Stretch reflex responses in Complex Regional Pain Syndrome-related dystonia are not characterized by hyperreflexia

Winfred Mugge*, Alfred C. Schouten, Gijsbert J. Bast, Jasper Schuurmans, Jacobus J. van Hilten, Frans C.T. van der Helm

*Corresponding author for this work

Research output: Contribution to journalArticleAcademicpeer-review

7 Citations (Scopus)
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Objective: To evaluate if hyperreflexia (exaggerated reflexes) due to disinhibition is associated with dystonia in Complex Regional Pain Syndrome (CRPS).

Methods: Stretch reflexes at the wrist were assessed in healthy controls (n = 10) and CRPS-patients with dystonia (n = 10). Subjects exerted a wrist flexion torque of 5% of maximum voluntary contraction torque (TMVC) to a manipulandum which applied ramp-and-hold stretches to the wrist flexors. Since reflex responses scale with background contraction, controls additionally performed the task at 1% and 3% TMVC to attain similar torques as patients who have reduced TMVC.The M1 onset and the magnitudes of the short latency M1 and long latency M2 were assessed using the electromyographic signals (EMG) of the flexor carpi radialis. EMG of the extensor carpi radialis was recorded to monitor cocontraction.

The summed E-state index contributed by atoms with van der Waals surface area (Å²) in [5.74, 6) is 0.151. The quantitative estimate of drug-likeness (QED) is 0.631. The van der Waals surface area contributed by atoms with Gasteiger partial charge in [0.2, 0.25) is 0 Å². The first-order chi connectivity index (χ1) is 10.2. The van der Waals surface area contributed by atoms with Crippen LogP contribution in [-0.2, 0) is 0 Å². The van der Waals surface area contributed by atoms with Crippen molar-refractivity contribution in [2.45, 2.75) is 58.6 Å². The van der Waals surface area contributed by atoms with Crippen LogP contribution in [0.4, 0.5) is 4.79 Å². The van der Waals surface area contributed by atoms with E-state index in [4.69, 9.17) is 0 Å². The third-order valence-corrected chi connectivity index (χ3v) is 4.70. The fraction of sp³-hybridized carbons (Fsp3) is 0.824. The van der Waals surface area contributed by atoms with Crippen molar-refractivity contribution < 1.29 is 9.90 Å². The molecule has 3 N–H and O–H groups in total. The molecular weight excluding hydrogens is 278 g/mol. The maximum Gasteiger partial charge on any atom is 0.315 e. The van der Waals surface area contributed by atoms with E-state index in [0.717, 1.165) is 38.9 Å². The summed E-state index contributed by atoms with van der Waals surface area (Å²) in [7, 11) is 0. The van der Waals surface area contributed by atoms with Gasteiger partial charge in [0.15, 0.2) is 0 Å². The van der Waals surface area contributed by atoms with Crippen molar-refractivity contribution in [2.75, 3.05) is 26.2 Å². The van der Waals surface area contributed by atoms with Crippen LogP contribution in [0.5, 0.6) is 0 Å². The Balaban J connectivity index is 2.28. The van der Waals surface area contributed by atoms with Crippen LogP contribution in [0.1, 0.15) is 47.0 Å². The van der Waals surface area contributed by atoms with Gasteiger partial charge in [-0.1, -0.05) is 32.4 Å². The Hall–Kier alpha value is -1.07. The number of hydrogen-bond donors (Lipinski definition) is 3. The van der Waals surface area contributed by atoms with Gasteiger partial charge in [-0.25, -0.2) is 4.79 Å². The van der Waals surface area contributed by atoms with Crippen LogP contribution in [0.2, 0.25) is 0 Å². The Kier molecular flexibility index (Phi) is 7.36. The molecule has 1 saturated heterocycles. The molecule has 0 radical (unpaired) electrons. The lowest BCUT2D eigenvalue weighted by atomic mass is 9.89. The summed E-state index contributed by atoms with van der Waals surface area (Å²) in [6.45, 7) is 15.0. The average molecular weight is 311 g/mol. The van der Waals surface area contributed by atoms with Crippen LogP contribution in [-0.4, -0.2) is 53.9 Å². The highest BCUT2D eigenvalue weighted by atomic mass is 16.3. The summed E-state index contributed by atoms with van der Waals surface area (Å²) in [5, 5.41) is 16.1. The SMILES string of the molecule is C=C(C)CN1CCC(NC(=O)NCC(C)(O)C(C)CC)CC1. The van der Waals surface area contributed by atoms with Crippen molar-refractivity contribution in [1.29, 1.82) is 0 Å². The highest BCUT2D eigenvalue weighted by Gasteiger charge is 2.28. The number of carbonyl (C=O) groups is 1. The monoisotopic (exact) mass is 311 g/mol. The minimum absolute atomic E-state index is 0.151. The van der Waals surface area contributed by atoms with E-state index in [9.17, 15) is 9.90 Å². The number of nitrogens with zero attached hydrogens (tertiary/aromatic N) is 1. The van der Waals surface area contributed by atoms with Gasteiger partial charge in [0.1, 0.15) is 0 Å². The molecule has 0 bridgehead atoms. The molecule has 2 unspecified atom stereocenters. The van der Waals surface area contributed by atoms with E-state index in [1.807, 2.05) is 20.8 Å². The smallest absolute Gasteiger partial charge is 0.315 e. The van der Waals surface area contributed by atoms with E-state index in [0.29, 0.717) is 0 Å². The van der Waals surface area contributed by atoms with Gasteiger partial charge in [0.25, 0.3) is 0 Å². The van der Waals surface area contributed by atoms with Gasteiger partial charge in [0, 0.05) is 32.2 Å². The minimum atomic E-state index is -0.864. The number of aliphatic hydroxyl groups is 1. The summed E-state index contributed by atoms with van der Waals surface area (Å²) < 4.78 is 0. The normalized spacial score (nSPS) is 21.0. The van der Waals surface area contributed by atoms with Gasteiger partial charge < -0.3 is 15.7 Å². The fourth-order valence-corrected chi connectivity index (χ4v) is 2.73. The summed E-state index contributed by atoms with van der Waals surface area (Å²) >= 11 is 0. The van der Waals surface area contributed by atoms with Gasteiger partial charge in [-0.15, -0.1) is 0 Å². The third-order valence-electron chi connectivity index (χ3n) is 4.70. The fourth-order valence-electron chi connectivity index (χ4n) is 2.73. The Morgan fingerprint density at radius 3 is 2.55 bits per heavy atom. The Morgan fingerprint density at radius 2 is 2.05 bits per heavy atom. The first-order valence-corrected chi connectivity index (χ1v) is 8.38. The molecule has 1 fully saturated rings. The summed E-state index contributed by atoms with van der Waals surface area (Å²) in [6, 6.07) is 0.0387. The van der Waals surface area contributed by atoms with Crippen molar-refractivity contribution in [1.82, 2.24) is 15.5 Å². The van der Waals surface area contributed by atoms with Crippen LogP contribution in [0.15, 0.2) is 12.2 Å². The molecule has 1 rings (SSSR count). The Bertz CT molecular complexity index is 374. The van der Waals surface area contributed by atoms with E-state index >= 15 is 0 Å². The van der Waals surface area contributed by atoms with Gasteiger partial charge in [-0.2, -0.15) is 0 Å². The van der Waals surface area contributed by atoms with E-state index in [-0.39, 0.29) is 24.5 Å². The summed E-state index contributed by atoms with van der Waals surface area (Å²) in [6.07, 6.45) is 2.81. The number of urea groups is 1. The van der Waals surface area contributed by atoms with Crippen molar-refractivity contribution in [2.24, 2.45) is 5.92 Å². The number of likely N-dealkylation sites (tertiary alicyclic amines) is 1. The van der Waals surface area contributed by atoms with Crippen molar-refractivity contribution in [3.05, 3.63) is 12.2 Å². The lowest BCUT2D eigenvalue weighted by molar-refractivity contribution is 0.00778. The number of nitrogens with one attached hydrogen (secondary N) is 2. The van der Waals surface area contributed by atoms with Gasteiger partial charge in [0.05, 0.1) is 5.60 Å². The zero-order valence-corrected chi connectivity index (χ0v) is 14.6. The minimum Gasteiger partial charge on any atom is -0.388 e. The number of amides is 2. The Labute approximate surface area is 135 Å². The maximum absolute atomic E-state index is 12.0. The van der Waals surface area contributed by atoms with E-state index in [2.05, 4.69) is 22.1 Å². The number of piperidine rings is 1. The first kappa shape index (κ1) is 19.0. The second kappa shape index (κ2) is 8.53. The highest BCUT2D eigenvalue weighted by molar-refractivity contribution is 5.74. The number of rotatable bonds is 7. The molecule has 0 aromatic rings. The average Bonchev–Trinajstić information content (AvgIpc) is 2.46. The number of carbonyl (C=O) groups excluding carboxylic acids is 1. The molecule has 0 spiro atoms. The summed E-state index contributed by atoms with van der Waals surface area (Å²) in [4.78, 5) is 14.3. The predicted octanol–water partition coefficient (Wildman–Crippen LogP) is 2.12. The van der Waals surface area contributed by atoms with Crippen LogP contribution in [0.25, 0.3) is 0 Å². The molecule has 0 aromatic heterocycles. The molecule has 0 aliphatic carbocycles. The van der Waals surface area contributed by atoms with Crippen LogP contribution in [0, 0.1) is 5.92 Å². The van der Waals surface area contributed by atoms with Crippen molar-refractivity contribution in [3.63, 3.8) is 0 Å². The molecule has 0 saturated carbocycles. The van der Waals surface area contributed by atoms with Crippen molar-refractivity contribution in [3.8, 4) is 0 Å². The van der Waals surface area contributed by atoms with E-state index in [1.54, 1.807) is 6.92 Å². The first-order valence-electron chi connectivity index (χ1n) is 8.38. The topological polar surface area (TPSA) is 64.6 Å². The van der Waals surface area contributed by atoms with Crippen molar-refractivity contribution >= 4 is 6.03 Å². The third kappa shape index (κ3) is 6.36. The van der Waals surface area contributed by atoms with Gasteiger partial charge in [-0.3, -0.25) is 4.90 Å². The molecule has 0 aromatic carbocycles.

Results: Compared to controls, patients had a substantially reduced TMVC. Ramp velocity had a significant effect on M1 onset time and magnitude.

Conclusions: Since M1 magnitude decreased with flexion torque, no significant difference was found between patients and controls at 5% TMVC, while comparison at similar absolute torques (controls at 1% TMVC) resulted in significantly smaller M1 magnitudes for patients with dystonia.
Original languageEnglish
Pages (from-to)569-576
Number of pages8
JournalClinical neurophysiology
Issue number3
Publication statusPublished - 2012


  • n/a OA procedure
  • Complex Regional Pain Syndrome
  • Afferent feedback
  • Hyperreflexia
  • Stretch reflex
  • Dystonia


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